Our success in navigating stormy waters has been remarkable. Consider that when Victoria Glover wrote her letter to the Toronto Star on behalf of her grandson — sparking the meeting of the first family-based association — the only funded option available for her and her grandson was a placement in an institution. Then consider our advocacy success in convincing the government to establish in 1967 what is known today as the Developmental Services Branch under the Ministry of Children, Community and Social Services, a branch that presently has a budget of around $3 billion. There are no parallel mechanisms for any other disability group; this was a singularly unique achievement brought about by the work of our members. Community Living Ontario and its local association built from nothing during its early years a wide range of programs and services that provided real alternatives. It took 35 years, until 1987, for the government to fully acknowledge our work and release a plan to fund and build a comprehensive system of services based on what we had created — a system that would replace the institutions 22 years later. We had not only provided a second path for families other than institutions, as Victoria Glover called for, we succeed in making institutions unnecessary.

The complex nature of our association was evident even in our response to this great achievement. Minister John Sweeney unveiled the policy “Challenges and Opportunities,” which committed to community investment and the closure of the institutions, at the 1987 Community Living Ontario Conference in Ottawa. At the end of the speech, many in the room rose to give the Minister a standing ovation. Others in the room remained seated. Discussions after the Minister’s speech revealed that some of our members were displeased that a standing ovation had been offered. While these detractors welcomed the historically significant news that institutions would close, they were reluctant to applaud additional investment in services systems without knowing the form that would take. The wanted to ensure that the investments did not simply shift institutional services into the community.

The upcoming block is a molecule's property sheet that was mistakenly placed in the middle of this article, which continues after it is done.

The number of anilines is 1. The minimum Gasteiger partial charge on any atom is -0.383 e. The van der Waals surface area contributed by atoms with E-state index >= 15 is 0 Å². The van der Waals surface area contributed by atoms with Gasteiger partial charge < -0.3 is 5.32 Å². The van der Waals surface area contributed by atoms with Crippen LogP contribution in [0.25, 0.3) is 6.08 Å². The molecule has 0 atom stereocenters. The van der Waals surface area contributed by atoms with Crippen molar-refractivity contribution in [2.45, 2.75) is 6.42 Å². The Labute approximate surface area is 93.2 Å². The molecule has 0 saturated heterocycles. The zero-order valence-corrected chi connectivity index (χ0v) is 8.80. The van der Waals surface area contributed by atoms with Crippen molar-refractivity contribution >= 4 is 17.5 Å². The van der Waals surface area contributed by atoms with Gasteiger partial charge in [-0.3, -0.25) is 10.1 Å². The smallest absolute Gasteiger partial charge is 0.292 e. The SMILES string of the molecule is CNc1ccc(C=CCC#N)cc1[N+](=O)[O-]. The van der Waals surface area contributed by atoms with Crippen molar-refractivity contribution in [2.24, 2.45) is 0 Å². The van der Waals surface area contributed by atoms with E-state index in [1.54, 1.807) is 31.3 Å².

Questions about the form that services should take began in the early ’70s around the time that Wolf Wolfensberger published The Principle of Normalization in Human Services and turned on its head the thinking about the roles people who have disabilities play in society. In 1975, Community Living Ontario convened a forum with members to consider whether the provincial association should be divided into two independent agencies — one to deliver services and one to promote advocacy and personal relationships. The following year, 1976, the association developed a document titled The Future Role, written by a consultant named David McCoy and based on the discussions that the association had been engaged in. McCoy recommended to the association that changes were needed if Community Living Ontario was to remain true to its goal. Among other issues, it discussed the conflict of advocacy and service provision. Members passed a resolution at the 1976 annual general meeting calling on all local associations to turn over programs they ran to others and to focus exclusively on an advocacy role. The only local association that I am aware of that, at the time, undertook specific action to fundamentally change its focus from program delivery to straight advocacy and individual support was what is today the Brockville and District Association for Community Involvement. Brockville continues to adhere to this approach today and, over the years, has been joined by other local associations who adopted the strategy to varying degrees by decreasing, if not eliminating, the delivery of funded programs.